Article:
Aggah campaign using Bit.ly, BlogSpot and Pastebin to distribute RevengeRAT

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Researchers observed the Aggah campaign using Bit.ly, BlogSpot, and Pastebin to distribute variants of the RevengeRAT malware.

According to Unit 42 of Palo Alto Networks, the Aggah campaign began with an email sent on March 27. This email appeared to come from a large financial institution and informed recipients that their accounts had been locked.

Using this trick, the email delivered a malicious Word document that attempted to load a remote Object Linking and Embedding (OLE) document through template injection. The OLE document contained a macro that decoded and executed a Bit.ly link pointing to a BlogSpot article. Subsequently, the post used Pastebin entries to download additional scripts that downloaded a variant of the RevengeRAT malware family as the final campaign payload.

Initially, Palo Alto Networks discovered that the campaign targeted two countries based in the Middle East, but further analysis revealed a greater effort to tackle nearly a dozen verticals in the United States, Europe. and in Asia.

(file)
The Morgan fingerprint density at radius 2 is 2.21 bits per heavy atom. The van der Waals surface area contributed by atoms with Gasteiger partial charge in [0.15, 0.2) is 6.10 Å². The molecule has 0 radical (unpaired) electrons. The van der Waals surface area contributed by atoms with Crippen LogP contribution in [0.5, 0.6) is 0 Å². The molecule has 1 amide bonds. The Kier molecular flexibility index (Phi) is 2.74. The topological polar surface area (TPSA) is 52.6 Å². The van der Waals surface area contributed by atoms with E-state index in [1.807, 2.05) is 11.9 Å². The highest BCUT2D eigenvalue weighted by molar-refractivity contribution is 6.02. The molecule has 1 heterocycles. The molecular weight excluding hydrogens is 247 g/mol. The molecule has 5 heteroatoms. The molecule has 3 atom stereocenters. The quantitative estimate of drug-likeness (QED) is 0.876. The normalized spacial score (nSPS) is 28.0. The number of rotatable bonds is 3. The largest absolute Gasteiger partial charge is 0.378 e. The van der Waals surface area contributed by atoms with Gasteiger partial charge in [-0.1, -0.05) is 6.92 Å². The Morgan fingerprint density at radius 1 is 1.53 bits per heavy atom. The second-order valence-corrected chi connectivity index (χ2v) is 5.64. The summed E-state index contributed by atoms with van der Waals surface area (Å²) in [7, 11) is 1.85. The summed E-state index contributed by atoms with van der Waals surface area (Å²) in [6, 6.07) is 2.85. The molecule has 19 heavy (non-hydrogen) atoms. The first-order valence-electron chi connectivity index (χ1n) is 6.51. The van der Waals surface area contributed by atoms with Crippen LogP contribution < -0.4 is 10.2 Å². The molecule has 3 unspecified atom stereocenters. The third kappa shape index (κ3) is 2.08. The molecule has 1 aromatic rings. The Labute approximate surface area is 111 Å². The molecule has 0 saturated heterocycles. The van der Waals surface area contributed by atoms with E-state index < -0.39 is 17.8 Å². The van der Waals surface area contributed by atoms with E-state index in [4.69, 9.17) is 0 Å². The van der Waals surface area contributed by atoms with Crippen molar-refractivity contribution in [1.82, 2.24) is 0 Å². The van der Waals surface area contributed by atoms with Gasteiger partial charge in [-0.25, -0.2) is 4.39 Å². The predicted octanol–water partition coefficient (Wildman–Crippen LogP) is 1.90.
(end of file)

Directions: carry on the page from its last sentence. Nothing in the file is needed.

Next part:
Rise of VengeanceRAT

As reported by Softpedia, an Arabic-speaking malware programmer began advertising RevengeRAT for free on underground forums in June 2016. The author released a more sophisticated version of the malware just two months later.

Since then, researchers have spotted numerous campaigns spreading around the remote access tool. For example, RSA detected a campaign in October 2017 that used spam to distribute malware. In February 2019, Cofense discovered an attack that also used BlogSpot and Pastebin posts to infect users with RevengeRAT.

How to stay ahead of the Aggah campaign

Security professionals can help defend their organizations against an operation like the Aggah campaign by using early threat detection. This method helps security teams spot potentially malicious domains before malicious actors integrate them into their attack campaigns. Organizations should also use the VBA editor and other tools to inspect PDF files, Microsoft Office documents, and other email attachments for malicious macros.

David Bisson

Contributing editor

David Bisson is an infosec junkie and security reporter. He works as an editor for Graham Cluley Security News and associate editor for Trip …
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